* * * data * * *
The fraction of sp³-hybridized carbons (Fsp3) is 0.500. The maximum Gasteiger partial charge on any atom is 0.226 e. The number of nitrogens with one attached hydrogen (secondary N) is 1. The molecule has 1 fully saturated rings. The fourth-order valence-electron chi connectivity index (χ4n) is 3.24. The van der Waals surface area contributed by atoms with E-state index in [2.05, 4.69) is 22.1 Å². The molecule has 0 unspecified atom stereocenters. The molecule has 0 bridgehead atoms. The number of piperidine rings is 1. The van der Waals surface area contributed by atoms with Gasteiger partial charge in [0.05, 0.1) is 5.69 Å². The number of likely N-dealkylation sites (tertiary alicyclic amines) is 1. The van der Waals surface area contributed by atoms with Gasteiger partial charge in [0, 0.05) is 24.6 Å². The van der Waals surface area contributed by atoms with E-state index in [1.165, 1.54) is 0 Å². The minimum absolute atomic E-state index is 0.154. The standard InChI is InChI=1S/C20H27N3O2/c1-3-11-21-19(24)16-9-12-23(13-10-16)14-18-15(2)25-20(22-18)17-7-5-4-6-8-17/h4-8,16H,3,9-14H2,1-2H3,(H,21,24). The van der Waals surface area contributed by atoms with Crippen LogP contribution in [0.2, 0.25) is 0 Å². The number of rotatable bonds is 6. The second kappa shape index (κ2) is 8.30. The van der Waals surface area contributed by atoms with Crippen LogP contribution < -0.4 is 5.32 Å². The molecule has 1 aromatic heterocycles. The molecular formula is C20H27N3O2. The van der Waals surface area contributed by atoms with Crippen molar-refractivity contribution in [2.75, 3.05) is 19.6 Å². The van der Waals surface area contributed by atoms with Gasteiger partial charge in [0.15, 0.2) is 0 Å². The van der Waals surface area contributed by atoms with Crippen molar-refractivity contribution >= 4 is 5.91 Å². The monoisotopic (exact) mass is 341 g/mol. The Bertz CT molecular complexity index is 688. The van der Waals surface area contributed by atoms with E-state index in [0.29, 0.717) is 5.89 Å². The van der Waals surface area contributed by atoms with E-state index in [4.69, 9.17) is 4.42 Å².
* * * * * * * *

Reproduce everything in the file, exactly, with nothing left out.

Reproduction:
The fraction of sp³-hybridized carbons (Fsp3) is 0.500. The maximum Gasteiger partial charge on any atom is 0.226 e. The number of nitrogens with one attached hydrogen (secondary N) is 1. The molecule has 1 fully saturated rings. The fourth-order valence-electron chi connectivity index (χ4n) is 3.24. The van der Waals surface area contributed by atoms with E-state index in [2.05, 4.69) is 22.1 Å². The molecule has 0 unspecified atom stereocenters. The molecule has 0 bridgehead atoms. The number of piperidine rings is 1. The van der Waals surface area contributed by atoms with Gasteiger partial charge in [0.05, 0.1) is 5.69 Å². The number of likely N-dealkylation sites (tertiary alicyclic amines) is 1. The van der Waals surface area contributed by atoms with Gasteiger partial charge in [0, 0.05) is 24.6 Å². The van der Waals surface area contributed by atoms with E-state index in [1.165, 1.54) is 0 Å². The minimum absolute atomic E-state index is 0.154. The standard InChI is InChI=1S/C20H27N3O2/c1-3-11-21-19(24)16-9-12-23(13-10-16)14-18-15(2)25-20(22-18)17-7-5-4-6-8-17/h4-8,16H,3,9-14H2,1-2H3,(H,21,24). The van der Waals surface area contributed by atoms with Crippen LogP contribution in [0.2, 0.25) is 0 Å². The number of rotatable bonds is 6. The second kappa shape index (κ2) is 8.30. The van der Waals surface area contributed by atoms with Crippen LogP contribution < -0.4 is 5.32 Å². The molecule has 1 aromatic heterocycles. The molecular formula is C20H27N3O2. The van der Waals surface area contributed by atoms with Crippen molar-refractivity contribution in [2.75, 3.05) is 19.6 Å². The van der Waals surface area contributed by atoms with Gasteiger partial charge in [0.15, 0.2) is 0 Å². The van der Waals surface area contributed by atoms with Crippen molar-refractivity contribution >= 4 is 5.91 Å². The monoisotopic (exact) mass is 341 g/mol. The Bertz CT molecular complexity index is 688. The van der Waals surface area contributed by atoms with E-state index in [0.29, 0.717) is 5.89 Å². The van der Waals surface area contributed by atoms with E-state index in [4.69, 9.17) is 4.42 Å².